|Victoria Eugenie of Battenberg as Queen of Spain |
|Crown Princess Victoria wears the cameo parure |
|Queen Silvia wears the cameo tiara |
The Bernadottes of Sweden have some serious royal jewelry in their vaults, but one of their most prized sets is the cameo parure. According to De Kongelige Juveler, a Danish documentary about royal jewels, the cameo set was made by Marie-Étienne Nitot for the first wife of Napoleon Bonaparte, Joséphine de Beauharnais, in 1809 . The first royal woman to be depicted wearing the parure in a portrait was Joséphine’s daughter, Hortense, who was briefly the Queen of Holland. It made its way into Swedish hands via Hortense’s niece, Joséphine of Leuchtenberg. The piece is especially romantic because of the designs depicted on the tiara’s cameos: scenes from the myth of Cupid and Psyche, in which a mortal woman and the god of love must overcome numerous obstacles before they can finally be married. It’s also gained a romantic aura because of its use as an important Bernadotte family wedding tiara. Queen Silvia and her elder daughter, Crown Princess Victoria, are among the royal women who have been married in the cameos. Queen Silvia remarked in the jewel documentary that she focused on two things during Victoria’s walk down the aisle: “the beauty of the tiara and her happiness.”
Queen Elizabeth II’s Engagement Ring
|Alice of Battenberg |
Engagement rings are inherently romantic pieces of jewelry, and there are numerous famous royal examples. But for me, one of the most lovely is the diamond ring given by Lieutenant Philip Mountbatten (born Prince Philip of Greece and Denmark) to Princess Elizabeth of the United Kingdom. It’s not an especially unusual design: the ring consists of a three-carat diamond set in platinum and surrounded by five additional diamonds. But beyond the classic, elegant setting of the ring, and its status as a romantic gesture, the gems themselves have special significance: they were taken from a tiara once worn by Philip’s mother, Princess Alice of Battenberg. She gave the tiara to her son, who helped design the engagement ring using his mother’s diamonds. Prince Philip had a difficult childhood to say the least, and it’s a lovely tribute to his mother to have her diamonds used for his wife’s ring. And clearly it was a good start to a marriage — the couple have been married for 66 years and have four children, eight grandchildren, and four great-grandchildren.
The Khedive of Egypt Tiara
|Ingrid of Denmark |
Made by Cartier, this lovely diamond and platinum scroll tiara was one of the many wedding gifts given in 1905 to Princess Margaret of Connaught on her marriage to Prince Gustaf Adolf of Sweden. It’s not the most elaborate of the gifts she received, but it is one of the most romantic, largely because of the identity of the giver. Margaret and Gustaf Adolf had met, fallen in love, and become engaged in Cairo; he’d been singled out as a marriage prospect for Margaret’s sister, Patricia, but he fell in love with Margaret instead. The tiara was a gift from Abbas II, the last Khedive of Egypt and Sudan; the gift therefore commemorated the couple’s first meeting and their wedding. We’ve talked quite a bit about Margaret’s tragic story on the blog; her early death was one of the reasons that her daughter, Queen Ingrid of Denmark, took extra care to remember her mother by wearing her jewelry. The Khedive tiara has become the official wedding tiara of all of Ingrid’s female descendants, crowning Danish, German, and Greek brides at their royal weddings.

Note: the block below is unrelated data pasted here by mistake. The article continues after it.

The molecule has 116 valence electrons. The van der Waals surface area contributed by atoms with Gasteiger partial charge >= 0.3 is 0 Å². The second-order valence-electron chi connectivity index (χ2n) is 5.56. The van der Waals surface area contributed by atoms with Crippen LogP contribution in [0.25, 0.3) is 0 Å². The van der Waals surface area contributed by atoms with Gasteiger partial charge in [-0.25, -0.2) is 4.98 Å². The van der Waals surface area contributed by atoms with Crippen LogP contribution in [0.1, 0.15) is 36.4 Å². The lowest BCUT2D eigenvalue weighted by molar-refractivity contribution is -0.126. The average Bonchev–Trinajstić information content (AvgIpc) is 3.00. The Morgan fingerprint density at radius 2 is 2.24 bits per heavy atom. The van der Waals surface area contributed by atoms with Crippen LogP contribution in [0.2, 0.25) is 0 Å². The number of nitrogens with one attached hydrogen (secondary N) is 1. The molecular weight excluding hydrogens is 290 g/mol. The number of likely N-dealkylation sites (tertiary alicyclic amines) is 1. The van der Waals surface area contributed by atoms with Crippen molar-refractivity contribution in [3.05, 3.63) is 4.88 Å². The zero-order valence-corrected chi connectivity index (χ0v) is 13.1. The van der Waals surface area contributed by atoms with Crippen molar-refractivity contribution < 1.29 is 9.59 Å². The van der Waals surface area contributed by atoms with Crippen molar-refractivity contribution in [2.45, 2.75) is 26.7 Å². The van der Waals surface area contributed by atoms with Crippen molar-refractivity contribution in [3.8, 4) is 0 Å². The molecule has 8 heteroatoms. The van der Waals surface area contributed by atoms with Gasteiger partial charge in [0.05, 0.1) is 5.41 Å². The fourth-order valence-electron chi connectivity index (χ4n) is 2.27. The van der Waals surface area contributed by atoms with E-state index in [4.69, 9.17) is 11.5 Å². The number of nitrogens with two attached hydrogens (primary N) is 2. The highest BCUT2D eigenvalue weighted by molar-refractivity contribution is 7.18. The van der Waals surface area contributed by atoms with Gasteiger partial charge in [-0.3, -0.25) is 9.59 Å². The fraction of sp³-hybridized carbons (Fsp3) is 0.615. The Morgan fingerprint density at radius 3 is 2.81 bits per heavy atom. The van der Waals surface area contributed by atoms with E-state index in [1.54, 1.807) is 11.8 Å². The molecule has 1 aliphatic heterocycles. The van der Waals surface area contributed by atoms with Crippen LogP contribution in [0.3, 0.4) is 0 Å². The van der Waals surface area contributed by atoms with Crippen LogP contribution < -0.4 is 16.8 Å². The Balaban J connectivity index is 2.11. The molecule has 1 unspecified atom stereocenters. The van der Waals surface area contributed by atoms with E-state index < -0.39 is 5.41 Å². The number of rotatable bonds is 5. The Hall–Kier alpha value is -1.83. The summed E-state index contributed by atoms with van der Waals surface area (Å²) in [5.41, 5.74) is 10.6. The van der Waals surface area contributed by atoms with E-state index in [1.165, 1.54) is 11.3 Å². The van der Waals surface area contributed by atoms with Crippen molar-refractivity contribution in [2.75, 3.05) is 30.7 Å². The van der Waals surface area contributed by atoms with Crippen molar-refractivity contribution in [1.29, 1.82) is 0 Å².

Alexandra Feodorovna’s Aquamarine Brooch
|Alix of Hesse |
Nicholas II of Russia had to propose several times to Princess Alix of Hesse before she agreed to marry him, so it’s perhaps not surprising that once she said yes, he showered her with jewels. One of the most lovely of these tokens is an enormous aquamarine and diamond brooch, which he gave to her in August 1894. The brooch was purchased in St. Petersburg from Fabergé, and the beautiful aquamarine that dominates the piece was mined in Siberia. I’ve never seen an image of Alix wearing the brooch, but it’s a rare piece of her jewelry that still exists today. It was acquired by Wartski of London, a firm that specializes in Fabergé; they apparently didn’t know about its Romanov origins until they did additional research. Geoffrey Munn (he of the famous tiara tome), the managing director at Wartski, describes the provenance of the romantic engagement piece as “sort of stratospheric.”  You can see a photograph of the brooch here.